How Much Red Meat Should You Really Be Eating Per Week?
Red meat is muscle meat that comes from mammals. This includes beef, veal, pork, lamb, goat, and mutton. [And our favorite, bison. – Editor]
Is red meat bad for you?
Admittedly, there are several downsides to eating red meat.
“Excess red meat intake has been linked to health issues such as heart disease, elevated cholesterol, digestive issues, and increased cancer risk, especially for colorectal cancers,” says nutritionist Jessica Cording, R.D.
Part of this risk comes down to the high levels of saturated fat in most red meats.
While consuming higher amounts of saturated fat is no longer believed to increase your risk of heart disease (phew!), saturated fat still affects your blood cholesterol levels.
But as a recent Women’s Health investigation shows, there’s still a LOT up for debate when it comes to how saturated fat impacts your health. So take some of that hype with a grain of salt.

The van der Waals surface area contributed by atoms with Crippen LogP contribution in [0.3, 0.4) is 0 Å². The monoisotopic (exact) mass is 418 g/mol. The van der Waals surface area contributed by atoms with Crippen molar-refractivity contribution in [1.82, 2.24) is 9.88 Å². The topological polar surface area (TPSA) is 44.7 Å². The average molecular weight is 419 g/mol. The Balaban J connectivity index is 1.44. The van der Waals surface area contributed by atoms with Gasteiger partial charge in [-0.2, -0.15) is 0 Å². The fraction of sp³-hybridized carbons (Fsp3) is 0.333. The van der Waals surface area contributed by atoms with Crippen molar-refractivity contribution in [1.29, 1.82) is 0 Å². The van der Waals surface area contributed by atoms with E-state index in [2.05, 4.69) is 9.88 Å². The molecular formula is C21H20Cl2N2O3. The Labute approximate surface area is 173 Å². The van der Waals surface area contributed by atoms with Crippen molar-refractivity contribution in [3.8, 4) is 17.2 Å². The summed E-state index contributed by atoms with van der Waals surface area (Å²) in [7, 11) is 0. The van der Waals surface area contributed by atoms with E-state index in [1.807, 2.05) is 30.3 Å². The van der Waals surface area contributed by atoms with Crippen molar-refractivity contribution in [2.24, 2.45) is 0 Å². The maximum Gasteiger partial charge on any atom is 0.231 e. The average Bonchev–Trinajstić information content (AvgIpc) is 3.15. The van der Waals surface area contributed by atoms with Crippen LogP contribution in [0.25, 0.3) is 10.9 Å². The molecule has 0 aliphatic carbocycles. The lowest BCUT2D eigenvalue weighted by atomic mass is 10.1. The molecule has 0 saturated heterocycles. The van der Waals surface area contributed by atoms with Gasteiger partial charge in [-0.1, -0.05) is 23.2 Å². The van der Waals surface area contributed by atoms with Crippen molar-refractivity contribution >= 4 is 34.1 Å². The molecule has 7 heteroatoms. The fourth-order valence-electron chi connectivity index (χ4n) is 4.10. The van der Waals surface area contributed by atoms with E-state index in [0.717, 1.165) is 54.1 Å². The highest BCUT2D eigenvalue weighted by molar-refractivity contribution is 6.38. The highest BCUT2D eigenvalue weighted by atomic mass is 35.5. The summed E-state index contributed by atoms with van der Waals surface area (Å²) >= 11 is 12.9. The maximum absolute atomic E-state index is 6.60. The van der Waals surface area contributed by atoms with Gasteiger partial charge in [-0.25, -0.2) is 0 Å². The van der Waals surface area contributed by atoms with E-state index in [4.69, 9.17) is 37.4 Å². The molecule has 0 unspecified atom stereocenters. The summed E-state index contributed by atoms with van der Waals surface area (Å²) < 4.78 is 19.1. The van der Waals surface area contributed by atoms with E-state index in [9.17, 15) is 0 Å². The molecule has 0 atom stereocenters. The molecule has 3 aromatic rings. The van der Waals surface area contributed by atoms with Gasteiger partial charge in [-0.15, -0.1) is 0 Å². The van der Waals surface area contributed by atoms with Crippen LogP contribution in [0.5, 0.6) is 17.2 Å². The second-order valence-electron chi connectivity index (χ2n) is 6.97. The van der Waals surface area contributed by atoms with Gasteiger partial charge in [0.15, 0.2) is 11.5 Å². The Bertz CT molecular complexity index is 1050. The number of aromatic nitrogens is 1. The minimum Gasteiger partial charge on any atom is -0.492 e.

How much red meat is safe to eat per week?
There’s a LOT of debate on this topic—making the official guidance incredibly varied:
- The FDA’s most recent dietary guidelines didn’t put a limit on red meat, but suggest limiting saturated fats to 10 percent of your daily calorie intake, which works out to 20 grams of sat fat per day on a 2,000 calorie diet.
- The American Heart Association recommends eating no more than six ounces per day of animal protein (two three-ounce servings)—and to opt for chicken, fish, or plant proteins (like beans) over red meat as much as possible.
- The American Institute for Cancer Research recommends eating no more than 18 ounces of cooked red meat per week—which amounts to about six three-ounce servings.
“If you’re keeping portions in check, there’s no reason why you can’t enjoy meat several times per week,” says Bonnie Taub-Dix, R.D.N. Read the full story at Women’s Health.
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